Most fundamentally, Congress must now act to cement these reforms in legislation — and to extend them —to ensure safeguards implemented by one president cannot be secretly undone by another.

Obama Allows Congress to Participate in Lawmaking

This headline appeared in Thursday’s Washington Post:

Obama allows Congress a voice in NSA

The story reports that President Obama “will call on Congress to help determine the [NSA surveillance] program’s future. Which is good because Article I, Section 1, of the Constitution of the United States provides that:

All legislative Powers herein granted shall be vested in a Congress of the United States.

Deciding the scope and extent of any federal surveillance powers is clearly a legislative matter. Subject to the constraints imposed by the Constitution’s limits on federal powers, legislative powers are vested in Congress, not the president. How can reporters (and headline writers) write so cavalierly about the president “giving” Congress a chance to “weigh in” on matters of fundamental law? This headline should be as jarring as one reading, “Obama plans to give Supreme Court a say in fate of NSA program.” It isn’t up to the president. The legislative branch is empowered by the Constitution to make law, and the judicial branch is empowered to strike down legislative and executive actions not authorized by the Constitution. The president’s job is to “take Care that the Laws be faithfully executed.”

Arthur Schlesinger Jr. wrote that the rise of presidential power ‘‘was as much a matter of congressional acquiescence as of presidential usurpation.’’ It’s time for Congress to stop acquiescing. And for journalists to remind readers of the powers granted to presidents in the Constitution.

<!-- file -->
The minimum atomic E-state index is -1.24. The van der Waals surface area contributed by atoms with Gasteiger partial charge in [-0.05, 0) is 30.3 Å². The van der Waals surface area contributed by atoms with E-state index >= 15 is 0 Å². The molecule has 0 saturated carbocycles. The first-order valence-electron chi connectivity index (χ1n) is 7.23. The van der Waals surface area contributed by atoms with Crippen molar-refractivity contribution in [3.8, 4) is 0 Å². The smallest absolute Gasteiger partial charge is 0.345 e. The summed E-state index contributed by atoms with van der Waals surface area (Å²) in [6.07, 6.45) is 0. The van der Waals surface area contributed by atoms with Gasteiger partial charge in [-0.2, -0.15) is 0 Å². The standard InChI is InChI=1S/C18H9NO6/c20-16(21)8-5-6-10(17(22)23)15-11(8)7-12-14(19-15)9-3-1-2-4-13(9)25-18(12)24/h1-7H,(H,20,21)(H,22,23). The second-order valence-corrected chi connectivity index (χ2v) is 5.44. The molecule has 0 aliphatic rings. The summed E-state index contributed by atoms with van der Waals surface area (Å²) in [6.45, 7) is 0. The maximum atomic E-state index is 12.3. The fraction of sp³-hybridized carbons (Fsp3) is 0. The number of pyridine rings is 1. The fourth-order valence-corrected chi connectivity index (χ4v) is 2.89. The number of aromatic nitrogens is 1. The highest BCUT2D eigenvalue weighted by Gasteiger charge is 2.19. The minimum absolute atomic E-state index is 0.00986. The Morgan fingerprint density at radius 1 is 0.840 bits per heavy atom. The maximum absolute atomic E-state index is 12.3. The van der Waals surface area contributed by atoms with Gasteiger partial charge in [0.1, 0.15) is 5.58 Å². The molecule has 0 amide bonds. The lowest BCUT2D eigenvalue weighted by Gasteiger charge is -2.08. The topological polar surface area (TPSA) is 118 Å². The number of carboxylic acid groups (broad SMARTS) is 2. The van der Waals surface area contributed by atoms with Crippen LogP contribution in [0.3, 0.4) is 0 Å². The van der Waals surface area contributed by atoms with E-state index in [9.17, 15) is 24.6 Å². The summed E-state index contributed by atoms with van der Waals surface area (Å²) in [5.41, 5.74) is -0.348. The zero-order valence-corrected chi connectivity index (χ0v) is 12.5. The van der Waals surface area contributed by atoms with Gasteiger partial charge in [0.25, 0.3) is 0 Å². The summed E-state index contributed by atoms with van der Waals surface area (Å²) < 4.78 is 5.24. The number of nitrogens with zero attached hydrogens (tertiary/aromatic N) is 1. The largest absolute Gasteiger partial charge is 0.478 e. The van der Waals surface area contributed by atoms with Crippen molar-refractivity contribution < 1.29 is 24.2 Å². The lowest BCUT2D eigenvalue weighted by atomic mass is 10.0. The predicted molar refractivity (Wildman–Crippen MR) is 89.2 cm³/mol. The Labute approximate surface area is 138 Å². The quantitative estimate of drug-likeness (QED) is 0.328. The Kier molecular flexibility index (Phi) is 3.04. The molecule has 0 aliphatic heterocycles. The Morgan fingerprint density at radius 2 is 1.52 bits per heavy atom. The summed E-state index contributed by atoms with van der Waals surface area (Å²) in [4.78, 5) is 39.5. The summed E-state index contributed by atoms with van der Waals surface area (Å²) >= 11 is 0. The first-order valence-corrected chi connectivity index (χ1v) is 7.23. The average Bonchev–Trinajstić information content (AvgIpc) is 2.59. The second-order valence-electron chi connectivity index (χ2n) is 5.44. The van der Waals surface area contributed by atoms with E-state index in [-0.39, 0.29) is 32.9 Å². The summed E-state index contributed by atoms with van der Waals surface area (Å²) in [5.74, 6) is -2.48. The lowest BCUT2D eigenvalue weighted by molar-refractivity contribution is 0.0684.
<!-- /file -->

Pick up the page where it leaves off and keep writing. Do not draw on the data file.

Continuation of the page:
How’s That Oversight Coming Along?

One of the claims made by defenders of NSA spying is that it’s overseen and approved by all three branches of the federal government.

Computer security expert Bruce Schneier provides some insight into how well congressional oversight is working in a short blog post entitled: “Today I Briefed Congress on the NSA.”

This morning I spent an hour in a closed room with six Members of Congress: Rep. Logfren, Rep. Sensenbrenner, Rep. Scott, Rep. Goodlate, Rep Thompson, and Rep. Amash. No staffers, no public: just them. Lofgren asked me to brief her and a few Representatives on the NSA. She said that the NSA wasn’t forthcoming about their activities, and they wanted me – as someone with access to the Snowden documents – to explain to them what the NSA was doing.

Many members of Congress have been derelict for years in not overseeing the National Security Agency. Now some members of Congress are asking questions, and they’re being stonewalled.

It’s the government so…

I suggested that we hold this meeting in a SCIF, because they wanted me to talk about top secret documents that had not been made public. The problem is that I, as someone without a clearance, would not be allowed into the SCIF.

Randy Barnett and I made the case last fall that the panels of judges who approve domestic spying under the Foreign Intelligence Surveillance Act should not be regarded as legitimate courts. Their use to dispose of Americans’ rights violates due process.

And the executive branch? Here’s President Obama: “I mean, part of the problem here is we get these through the press and then I’ve got to go back and find out what’s going on…”

How’s that tri-partite oversight coming along?

Ratifying NSA Spying, a Court Calls FISA ‘Courts’ Into Question